You are right in that separate pairwise comparisons are likely to generate type I errors. However, we can choose a lower alpha level or reduce the number of groups to make the analysis possible. Again, depending on your theoretical perspectives for the study, you may wish to use one of the groups as the control, and then compare the combination of other groups with the control group. Meihua Zhai: I checked some other sources and came up with some different "suspicions". The two books I checked are: Keppel, Geoffrey (1982) Design Y Analysis A Researcher's Handbook (2nd Ed) and Kirk, Roger, E. (1982) Experimental Design: Procedures for the Behavioral Sciences (2nd ed.) Based on what I read, I think your problem might be due to the stringent nature of the scheffe test since this test is considered robust against different sample size.

(After some further study, ShuQin found that the phenomenon that she encountered is called “Dissonosance”. Further citations on Post Hoc Tests summarized by Shuqin Guo)

The following is reference from Roger E. Kirk's
(1982) *Experimental Design*
(pp115-125)*.*

__Fisher's
LSD (least Significant Difference)__

When subsequent tests are performed, the conceptual
unit for the error rate is the individual comparison, which means it
doesn't control the error rate at a
for the collection of tests. The use of LSD test can lead to an anomalous
situation in which the overall F statistic is significant, but none of the
pairwise comparison is significant. This situation can arise because the
overall F test is equivalent to a simultaneous test of the hypothesis that
all possible contrasts among means are equal to zero. The contrast that is
significant, however, may involve some linear combination of means such as
m_{1
}- (m_{2
}+ m_{3})/2
rather than m_{1
}- m_{2}.

__Tukey's HSD
Test (Honestly Significant Difference)__

Tukey's test requires that the *n*'s in each treatment level must be equal. The critical difference, y-hat(HSD),
that a pairwise comparison must exceed to be declared
significant is, according to Tukey's procedure,

y-hat(HSD)
= q* _{a;p,v
}*srt(MS

A test of the overall null hypothesis
that m_{1
}=m_{2
}…= m_{p
}is provided by a comparison of the largest pairwise
difference between means with the critical difference
y-hat(HSD),
which can be obtained from a table. This test procedure,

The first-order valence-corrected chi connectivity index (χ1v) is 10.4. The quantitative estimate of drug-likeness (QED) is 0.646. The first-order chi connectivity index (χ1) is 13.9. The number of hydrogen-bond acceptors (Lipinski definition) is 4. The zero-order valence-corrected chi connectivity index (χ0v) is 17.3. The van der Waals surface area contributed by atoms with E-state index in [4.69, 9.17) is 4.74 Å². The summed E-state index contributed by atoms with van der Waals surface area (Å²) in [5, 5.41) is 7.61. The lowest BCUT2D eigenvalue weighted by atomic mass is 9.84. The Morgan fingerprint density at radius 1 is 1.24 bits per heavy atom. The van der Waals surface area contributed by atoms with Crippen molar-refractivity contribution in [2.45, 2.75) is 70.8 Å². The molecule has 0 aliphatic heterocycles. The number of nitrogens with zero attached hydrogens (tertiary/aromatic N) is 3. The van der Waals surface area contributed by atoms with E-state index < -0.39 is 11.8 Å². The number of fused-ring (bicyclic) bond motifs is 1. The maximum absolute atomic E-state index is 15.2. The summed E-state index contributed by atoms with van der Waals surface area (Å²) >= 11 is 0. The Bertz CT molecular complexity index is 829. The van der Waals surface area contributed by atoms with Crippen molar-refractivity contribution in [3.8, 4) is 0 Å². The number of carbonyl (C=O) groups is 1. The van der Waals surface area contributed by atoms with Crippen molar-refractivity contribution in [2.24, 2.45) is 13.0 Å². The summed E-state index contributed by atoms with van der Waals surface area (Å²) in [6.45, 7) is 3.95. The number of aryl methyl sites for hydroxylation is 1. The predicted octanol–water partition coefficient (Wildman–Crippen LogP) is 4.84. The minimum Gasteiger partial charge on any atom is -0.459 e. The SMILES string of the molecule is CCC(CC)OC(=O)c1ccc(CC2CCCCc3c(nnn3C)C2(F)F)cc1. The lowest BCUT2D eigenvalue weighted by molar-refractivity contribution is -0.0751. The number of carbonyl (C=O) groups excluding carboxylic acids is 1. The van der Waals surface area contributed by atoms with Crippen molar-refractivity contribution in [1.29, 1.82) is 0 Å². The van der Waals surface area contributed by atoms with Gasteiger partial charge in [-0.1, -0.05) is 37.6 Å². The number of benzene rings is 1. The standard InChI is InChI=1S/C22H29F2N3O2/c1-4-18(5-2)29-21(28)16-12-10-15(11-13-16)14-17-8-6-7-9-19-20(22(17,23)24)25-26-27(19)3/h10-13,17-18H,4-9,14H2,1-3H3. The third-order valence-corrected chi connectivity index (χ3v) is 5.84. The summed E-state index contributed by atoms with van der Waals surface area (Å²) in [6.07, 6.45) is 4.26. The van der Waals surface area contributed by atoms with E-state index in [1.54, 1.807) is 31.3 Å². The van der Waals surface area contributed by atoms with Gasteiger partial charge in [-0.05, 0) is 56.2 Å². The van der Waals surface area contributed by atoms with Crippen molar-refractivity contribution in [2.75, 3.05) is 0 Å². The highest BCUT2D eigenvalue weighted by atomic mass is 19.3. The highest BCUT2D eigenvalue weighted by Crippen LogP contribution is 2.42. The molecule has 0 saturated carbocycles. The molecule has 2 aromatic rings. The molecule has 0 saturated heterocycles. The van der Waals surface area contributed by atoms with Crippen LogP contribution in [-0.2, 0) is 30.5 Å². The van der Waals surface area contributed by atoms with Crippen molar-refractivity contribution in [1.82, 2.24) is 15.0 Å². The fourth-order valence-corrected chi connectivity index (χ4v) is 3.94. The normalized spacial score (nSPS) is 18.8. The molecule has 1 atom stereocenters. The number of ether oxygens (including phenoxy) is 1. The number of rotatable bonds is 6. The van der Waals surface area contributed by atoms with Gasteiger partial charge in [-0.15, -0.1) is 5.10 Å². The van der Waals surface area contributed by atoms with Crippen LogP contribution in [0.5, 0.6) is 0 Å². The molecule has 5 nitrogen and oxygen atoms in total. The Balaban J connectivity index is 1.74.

which utilizes a range statistic, is an alternative to
the overall *F *test. For most sets of data, the
range and *F* tests lead to the same decision concerning
the overall null hypothesis. However, the *F *test
is generally more powerful.

__Scheffe's
Test__

The Scheffe's *S* procedure (1953)
is one of the most flexible, conservative, and robust
data snooping procedures available. If
the overall F statistics is significant, Scheffe's procedure
can be used to evaluate all a posteriori contrast among
means, not just the pairwise comparisons. In addition,
it can be used with unequal n's. The error rate experiment
wise is equal to a
for the infinite number of possible contrast among p>=3
means. Since an experimenter always evaluate a subset
of the possible contrasts, Scheffe's procedure tends to
be conservative. It is much less powerful than Tukey's
HSD procedure for evaluating pairwise comparisons, for
example, and consequently, is recommended only when complex
contrasts are of interest. Scheffe's procedure uses
the *F* sampling distribution and, like ANOVA, is
robust with respect to nonnormality and heterogeneity
of variance.

__Newman-Keuls
Test__

A different
approach to evaluating a posteriori pairwise comparisons stems from the
work of Student (1927), Newman (1939), and Keuls (1952). The Newman-Keuls
procedure is based on a stepwise or layer approach to significance
testing. Sample means are ordered from the smallest to the largest. The
largest difference, which involves means that are r = p steps apart, is
tested first at a
level of significance; if significant, means that are r = p - 1 steps
apart are tested at a
level of significant and so on. The Newman-Keuls procedure provides an
r-mean significance level equal to a
for each group of r ordered means; that is, the probability of falsely
rejecting the hypothesis that all means in an ordered group are equal to a.
It follows that the concept of error rate applies neither on an
experimentwise nor on a per comparison basis--the actual error rate falls
somewhere between the two. The Newman-Keuls procedure, like Tukey's
procedure, requires equal sample *n*'s*.
*

The critical
difference y-hat(W_{r}),
that two means separated by r steps must exceed to be
declared significant is, according to the Newman-Keuls
procedure,

y-hat(W_{r})
= q* _{a;p,v
}*srt(MS

It should be noted that the Newman-Keuls and Tukey procedures require the same critical difference for the frost comparison that is tested. The Tukey procedure uses this critical difference for all of the remaining tests while the Newman-Keuls procedure reduces the size of the critical difference, depending on the number of steps separating the ordered means. As a result, Newman-Keuls test is more powerful than Tukey's test. Remember, however, that Newman-Keuls procedure does not control the experimentwise error rate at a.

Frequently
a test of the overall null hypothesis m_{1
}=m_{2
}…= m_{p
} is performed with an F statistic in ANOVA
rather than with a range statistic. If the F statistic
is significant, Shaffer (1979) recommends using the critical
difference y-hat(W_{r
}-1) instead of y-hat(W_{r})
to evaluate the largest pairwise comparison at the first
step of the testing procedure. The testing procedure for
all subsequent steps is unchanged. She has shown that
the modified procedure leads to greater power at the first
step without affecting control of the type I error rate.
This makes *dissonances*, in which the overall null
hypothesis is rejected by an *F *test without rejecting
any one of the proper subsets of comparison, less likely.